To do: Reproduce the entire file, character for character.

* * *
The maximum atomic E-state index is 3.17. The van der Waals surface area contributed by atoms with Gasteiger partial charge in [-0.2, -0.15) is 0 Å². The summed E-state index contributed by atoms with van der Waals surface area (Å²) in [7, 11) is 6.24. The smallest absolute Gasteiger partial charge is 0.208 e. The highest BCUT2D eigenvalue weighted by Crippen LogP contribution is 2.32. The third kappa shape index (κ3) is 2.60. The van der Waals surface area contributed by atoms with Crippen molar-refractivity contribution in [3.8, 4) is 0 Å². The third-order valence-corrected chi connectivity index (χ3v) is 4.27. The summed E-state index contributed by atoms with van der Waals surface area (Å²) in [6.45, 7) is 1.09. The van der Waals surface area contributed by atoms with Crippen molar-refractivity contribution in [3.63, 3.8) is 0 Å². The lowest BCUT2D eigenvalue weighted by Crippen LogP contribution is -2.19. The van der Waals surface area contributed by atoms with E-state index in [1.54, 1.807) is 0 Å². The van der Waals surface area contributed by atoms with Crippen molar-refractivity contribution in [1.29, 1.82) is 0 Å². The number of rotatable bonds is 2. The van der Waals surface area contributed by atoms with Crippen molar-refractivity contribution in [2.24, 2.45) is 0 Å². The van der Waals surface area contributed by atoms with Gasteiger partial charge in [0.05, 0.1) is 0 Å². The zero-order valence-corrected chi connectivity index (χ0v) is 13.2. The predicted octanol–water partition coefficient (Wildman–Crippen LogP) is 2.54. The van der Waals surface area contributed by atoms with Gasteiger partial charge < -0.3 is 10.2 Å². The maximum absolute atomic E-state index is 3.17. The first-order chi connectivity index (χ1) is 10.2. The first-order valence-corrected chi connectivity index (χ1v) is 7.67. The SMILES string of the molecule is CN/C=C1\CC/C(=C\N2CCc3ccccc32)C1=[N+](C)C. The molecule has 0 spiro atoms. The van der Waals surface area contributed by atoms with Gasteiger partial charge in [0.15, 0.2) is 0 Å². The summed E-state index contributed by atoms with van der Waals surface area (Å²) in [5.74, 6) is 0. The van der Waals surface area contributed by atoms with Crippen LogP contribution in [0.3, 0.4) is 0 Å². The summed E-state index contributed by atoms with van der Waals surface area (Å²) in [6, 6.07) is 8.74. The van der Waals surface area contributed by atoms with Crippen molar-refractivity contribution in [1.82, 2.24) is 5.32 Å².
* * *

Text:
The maximum atomic E-state index is 3.17. The van der Waals surface area contributed by atoms with Gasteiger partial charge in [-0.2, -0.15) is 0 Å². The summed E-state index contributed by atoms with van der Waals surface area (Å²) in [7, 11) is 6.24. The smallest absolute Gasteiger partial charge is 0.208 e. The highest BCUT2D eigenvalue weighted by Crippen LogP contribution is 2.32. The third kappa shape index (κ3) is 2.60. The van der Waals surface area contributed by atoms with Crippen molar-refractivity contribution in [3.8, 4) is 0 Å². The third-order valence-corrected chi connectivity index (χ3v) is 4.27. The summed E-state index contributed by atoms with van der Waals surface area (Å²) in [6.45, 7) is 1.09. The van der Waals surface area contributed by atoms with Crippen molar-refractivity contribution in [3.63, 3.8) is 0 Å². The lowest BCUT2D eigenvalue weighted by Crippen LogP contribution is -2.19. The van der Waals surface area contributed by atoms with E-state index in [1.54, 1.807) is 0 Å². The van der Waals surface area contributed by atoms with Crippen molar-refractivity contribution in [1.29, 1.82) is 0 Å². The number of rotatable bonds is 2. The van der Waals surface area contributed by atoms with Crippen molar-refractivity contribution in [2.24, 2.45) is 0 Å². The van der Waals surface area contributed by atoms with Gasteiger partial charge in [0.05, 0.1) is 0 Å². The zero-order valence-corrected chi connectivity index (χ0v) is 13.2. The predicted octanol–water partition coefficient (Wildman–Crippen LogP) is 2.54. The van der Waals surface area contributed by atoms with Gasteiger partial charge < -0.3 is 10.2 Å². The maximum absolute atomic E-state index is 3.17. The first-order chi connectivity index (χ1) is 10.2. The first-order valence-corrected chi connectivity index (χ1v) is 7.67. The SMILES string of the molecule is CN/C=C1\CC/C(=C\N2CCc3ccccc32)C1=[N+](C)C. The molecule has 0 spiro atoms. The van der Waals surface area contributed by atoms with Gasteiger partial charge in [0.15, 0.2) is 0 Å². The summed E-state index contributed by atoms with van der Waals surface area (Å²) in [5.74, 6) is 0. The van der Waals surface area contributed by atoms with Crippen LogP contribution in [0.3, 0.4) is 0 Å². The summed E-state index contributed by atoms with van der Waals surface area (Å²) in [6, 6.07) is 8.74. The van der Waals surface area contributed by atoms with Crippen molar-refractivity contribution in [1.82, 2.24) is 5.32 Å².